Which is his body, the fulness of him that filleth all in all. (Eph 1:23 KJV) The second absolute is also contained here; fullness and fills. The word fullness, plērōma (Strong’s G4138) in the Greek, means “repletion or completion, that is, (subjectively) what fills (as contents, supplement, copiousness, multitude), or (objectively) what is filled (as container, performance, period): which is put in to fill up, piece that filled up, fulfilling, full, fulness.” It comes from the word filleth, the Greek plēroō (Strong’s G4137), which means “to make replete, that is, (literally) to cram (a net), level up (a hollow), or (figuratively) to furnish (or imbue, diffuse, influence), satisfy, execute (an office), finish (a period or task), verify (or coincide with a prediction), etc.: - accomplish, X after, (be) complete, end, expire, fill (up), fulfil, (be, make) full (come), fully preach, perfect, supply.” There can be no mistake, in combining these absolute expressions of all and full, what Paul’s defining of the church is meant to convey. Paul makes mention of heavenly places several other times in this epistle. In chapter 2, we learn that the church, because of God’s rich mercy, is quickened, or made alive together with Christ, and shares this seat of honor with him. But God, who is rich in mercy, for his great love wherewith he loved us, Even when we were dead in sins, hath quickened us together with Christ, (by grace ye are saved;) And hath raised us up together, and made us sit together in heavenly places in Christ Jesus: That in the ages to come he might shew the exceeding riches of his grace in his kindness toward us through Christ Jesus. (Eph 2:4-7 KJV) In chapter 3, Paul discusses his involvement; the sharing of revelation that the church might reflect the manifold wisdom of God in the heavenly places. And to make all men see what is the fellowship of the mystery, which from the beginning of the world hath been hid in God, who created all things by Jesus Christ: To the intent that now unto the principalities and powers in heavenly places might be known by the church the manifold wisdom of God, (Eph 3:9-10 KJVR) The body of Christ, being the earthy expression of him, and by virtue of its shared position with him, is mandated to now reflect in the heavenlies that mystery held in escrow from times eternal; the fullness of Jesus is his body, the church, because Jesus completely fills all things in all ways. We are the story of his fullness. This thought is reiterated by Paul in his epistle to the Colossians. Who is the image of the invisible God, the firstborn of every creature: For by him were all things created, that are in heaven, and that are in earth, visible and invisible, whether they be thrones, or dominions, or principalities, or powers: all things were created by him, and for him: And he is before all things, and by him all things consist. And he is the head of the body, the church: who is the beginning, the firstborn from the dead; that in all things he might have the preeminence. For it pleased the FatherI that in him should all fulness dwell; And, having made peace through the blood of his cross, by him to reconcile all things unto himself; by him,say, whether they be things in earth, or things in heaven. (Col 1:15-20 KJV) We see here again the use of the word all in connection with Christ’s role in creation. Paul’s words here echo those of the apostle John, in chapter 1 of John’s gospel. In the beginning was the Word, and the Word was with God, and the Word was God. The same was in the beginning with God. All things were made by him; and without him was not any thing made that was made. (John 1:1-3 KJV) Old and New Ways of Thinking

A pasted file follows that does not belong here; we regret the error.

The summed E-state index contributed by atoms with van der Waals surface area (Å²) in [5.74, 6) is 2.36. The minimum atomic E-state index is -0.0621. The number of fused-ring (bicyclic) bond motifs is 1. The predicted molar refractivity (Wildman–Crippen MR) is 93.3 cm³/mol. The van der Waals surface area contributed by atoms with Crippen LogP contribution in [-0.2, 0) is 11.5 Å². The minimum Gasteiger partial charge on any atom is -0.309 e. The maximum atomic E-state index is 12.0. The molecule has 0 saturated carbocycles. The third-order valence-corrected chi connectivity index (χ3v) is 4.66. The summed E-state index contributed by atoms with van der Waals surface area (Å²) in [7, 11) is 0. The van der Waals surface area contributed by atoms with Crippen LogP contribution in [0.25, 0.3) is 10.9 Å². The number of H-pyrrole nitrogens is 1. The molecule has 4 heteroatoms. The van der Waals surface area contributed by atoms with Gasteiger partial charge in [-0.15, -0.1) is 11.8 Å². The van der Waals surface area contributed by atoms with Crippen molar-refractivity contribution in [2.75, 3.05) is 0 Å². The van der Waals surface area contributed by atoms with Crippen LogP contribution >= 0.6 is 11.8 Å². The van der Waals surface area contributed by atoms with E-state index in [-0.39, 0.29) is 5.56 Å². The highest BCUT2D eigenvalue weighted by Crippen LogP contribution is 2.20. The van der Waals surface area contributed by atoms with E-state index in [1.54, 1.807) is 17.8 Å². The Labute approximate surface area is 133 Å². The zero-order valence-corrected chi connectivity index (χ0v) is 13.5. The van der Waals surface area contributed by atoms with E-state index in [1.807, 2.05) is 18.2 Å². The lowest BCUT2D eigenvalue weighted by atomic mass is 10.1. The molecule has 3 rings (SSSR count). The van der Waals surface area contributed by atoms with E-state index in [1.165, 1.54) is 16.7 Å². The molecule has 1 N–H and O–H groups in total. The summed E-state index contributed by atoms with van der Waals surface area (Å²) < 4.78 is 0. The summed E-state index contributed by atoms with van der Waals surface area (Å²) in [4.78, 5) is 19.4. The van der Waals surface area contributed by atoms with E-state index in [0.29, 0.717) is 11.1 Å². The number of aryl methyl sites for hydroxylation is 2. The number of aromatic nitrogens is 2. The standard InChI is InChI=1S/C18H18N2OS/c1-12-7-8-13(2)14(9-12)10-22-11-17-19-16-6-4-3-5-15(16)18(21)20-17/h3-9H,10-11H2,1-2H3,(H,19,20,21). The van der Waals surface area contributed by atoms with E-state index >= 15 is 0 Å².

The Lord has prompted me to examine the type of a veil being rent between the old paradigm, which most of the church is still resting and waiting in, and a new paradigm of authority, which those who see, receive, and act on behalf of His kingdom will walk out the gospel in. Let’s look in the Gospel of Matthew and see what awesome things happened when Jesus cried, “It is finished!”(John 19:30) Jesus, when he had cried again with a loud voice, yielded up the ghost. And, behold, the veil of the temple was rent in twain from the top to the bottom; and the earth did quake, and the rocks rent; And the graves were opened; and many bodies of the saints which slept arose, And came out of the graves after his resurrection, and went into the holy city, and appeared unto many. (Mat 27:50-53 KJV) First of all, the veil was rent from top to bottom, taking away the separation of God and man. When Jesus said it was finished, it was finished! Hallelujah! He provided an immediate, intimate way of access to the Father for us, as we read in Hebrews 10: Having therefore, brethren, boldness to enter into the holiest by the blood of Jesus, By a new and living way, which he hath consecrated for us, through the veil, that is to say, his flesh; (Heb 10:19-20 KJV) We next notice that there was “a whole lot of shakin’ goin’ on,” so much so that graves were opened and after Jesus rose on the third day, the sleeping saints were resurrected, went into the city, and appeared to many. The veil was rent, a new way established, and those asleep in their old ways rose up in new life and appeared to many. This is what God wants to happen in the church! A new body with a new way of thinking. I thoroughly expect signs, wonders, and miracles to take place in peoples’ minds, bodies, and spirits, as they heed God’s word and begin to once again walk in Kingdom authority under Kingdom authority.